by Marion Nestle
Mar 2 2017

Don’t we need a millennium development goal for social rank?

Yes, says Martin Tobias’s must-read commentary in The Lancet.

The commentary cites a paper in the same issue arguing that low social rank, meaning “powerless to determine your own destiny, deprived of material resources, and limited in the opportunities open to you,” has a profound effect on lifestyle and life chances.  Its authors base these views on a study of 1·7 million adults followed up for mortality (all cause and by cause) for an average of 13 years.

Even with use of a crude categorisation of social rank based on occupation (professional, intermediate, and unskilled), the study was able to quantify the social gradient in mortality: an approximately 20% increase in risk per unit decrease in rank.

Tobias’ commentary recommends evidence-based strategies to minimize the impact of social hierarchy on health:

Invest in children

  • Early childhood development enrichment programs

  • Intensive parent support (home visiting) programs

  • Enrollment of all children in early childhood education

Get the welfare mix right

  • Regulate markets as necessary

  • Implement income transfer policies that redistribute resources (ie, progressive tax and benefit regimes)

  • Optimize balance between targeted and universal social protection policies through benefit design that minimizes both undercoverage and leakage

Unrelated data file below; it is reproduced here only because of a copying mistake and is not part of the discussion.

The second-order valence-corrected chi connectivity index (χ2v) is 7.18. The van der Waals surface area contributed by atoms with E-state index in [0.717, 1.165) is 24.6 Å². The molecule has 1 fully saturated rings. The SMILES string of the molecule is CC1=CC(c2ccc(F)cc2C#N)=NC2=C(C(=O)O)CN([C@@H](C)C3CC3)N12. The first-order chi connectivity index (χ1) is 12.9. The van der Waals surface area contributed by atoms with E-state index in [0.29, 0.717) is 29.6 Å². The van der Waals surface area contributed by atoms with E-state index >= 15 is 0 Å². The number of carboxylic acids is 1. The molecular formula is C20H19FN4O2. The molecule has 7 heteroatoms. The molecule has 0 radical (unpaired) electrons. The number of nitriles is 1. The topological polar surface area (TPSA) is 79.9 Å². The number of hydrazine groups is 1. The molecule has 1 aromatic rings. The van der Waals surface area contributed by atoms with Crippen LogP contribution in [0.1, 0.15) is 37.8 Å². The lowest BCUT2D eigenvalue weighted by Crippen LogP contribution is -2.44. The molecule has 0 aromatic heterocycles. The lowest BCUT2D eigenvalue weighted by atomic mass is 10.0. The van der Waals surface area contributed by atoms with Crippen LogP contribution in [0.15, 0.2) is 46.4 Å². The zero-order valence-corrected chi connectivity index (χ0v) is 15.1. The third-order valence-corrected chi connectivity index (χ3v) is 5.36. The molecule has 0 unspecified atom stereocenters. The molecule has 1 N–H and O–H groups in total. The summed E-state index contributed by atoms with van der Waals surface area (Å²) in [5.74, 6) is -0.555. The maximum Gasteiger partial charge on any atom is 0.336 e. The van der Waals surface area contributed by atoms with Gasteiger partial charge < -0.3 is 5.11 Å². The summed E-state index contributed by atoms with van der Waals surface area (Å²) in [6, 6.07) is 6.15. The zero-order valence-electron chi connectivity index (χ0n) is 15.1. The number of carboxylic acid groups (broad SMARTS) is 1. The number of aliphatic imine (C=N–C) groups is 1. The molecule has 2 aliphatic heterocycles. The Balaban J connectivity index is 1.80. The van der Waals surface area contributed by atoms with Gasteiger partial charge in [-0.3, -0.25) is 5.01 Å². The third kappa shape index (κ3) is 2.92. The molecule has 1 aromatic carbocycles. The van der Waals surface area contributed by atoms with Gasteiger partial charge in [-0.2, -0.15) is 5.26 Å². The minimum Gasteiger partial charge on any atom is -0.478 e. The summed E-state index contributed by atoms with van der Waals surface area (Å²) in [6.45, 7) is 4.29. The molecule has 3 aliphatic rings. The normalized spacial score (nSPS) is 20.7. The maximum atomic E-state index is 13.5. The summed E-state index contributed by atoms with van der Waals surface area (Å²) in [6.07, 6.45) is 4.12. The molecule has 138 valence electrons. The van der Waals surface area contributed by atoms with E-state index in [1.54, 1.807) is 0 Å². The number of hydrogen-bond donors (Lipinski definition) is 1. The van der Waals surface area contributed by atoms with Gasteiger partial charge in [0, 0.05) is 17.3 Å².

• Eliminate child poverty through monetary and non-monetary support for families with dependent children

Provide a safety net

  • Provide income support or tax credits

  • Provide social housing

  • Subsidize childcare

  • Provide free access to health care (especially preventive services)

Implement active labor market policies

  • Provide job enrichment programs

  • Democratize the workplace (involve employees in decision making)

  • Provide career development and on-the-job training

  • Provide fair financial compensation and intrinsic rewards

  • Promote job security

  • Discourage casualization of the workforce

Strengthen local communities

  • Foster regional economic development

  • Promote community development and empowerment

  • Encourage civic participation

  • Create mixed communities with health-enhancing facilities

Provide wrap-around services for the multiply disadvantaged

  • Coordinate services across government and NGOs

  • Provide intensive case management when necessary

  • Foster engagement of the targeted families and individuals

Promote healthy lifestyles

  • Strengthen tobacco control and addiction services

  • Improve the diet of poor families (eg, through subsidizing fruit and vegetables, community gardens, purchasing co-ops, school meals)

  • Provide green space and subsidized sport and recreation facilities

Ensure universal access to high quality primary health care

  • Subsidize practices serving high need populations

  • Provide additional nursing and social worker support for practices in disadvantaged areas

  • Assist patients with clinic transport and childcare

  • Provide services free at point of use

  • Provide conditional cash transfers (to increase demand for clinical preventive services)

The paper is open access.  Spread it around.  Pick the recommendation you think most important, and get to work!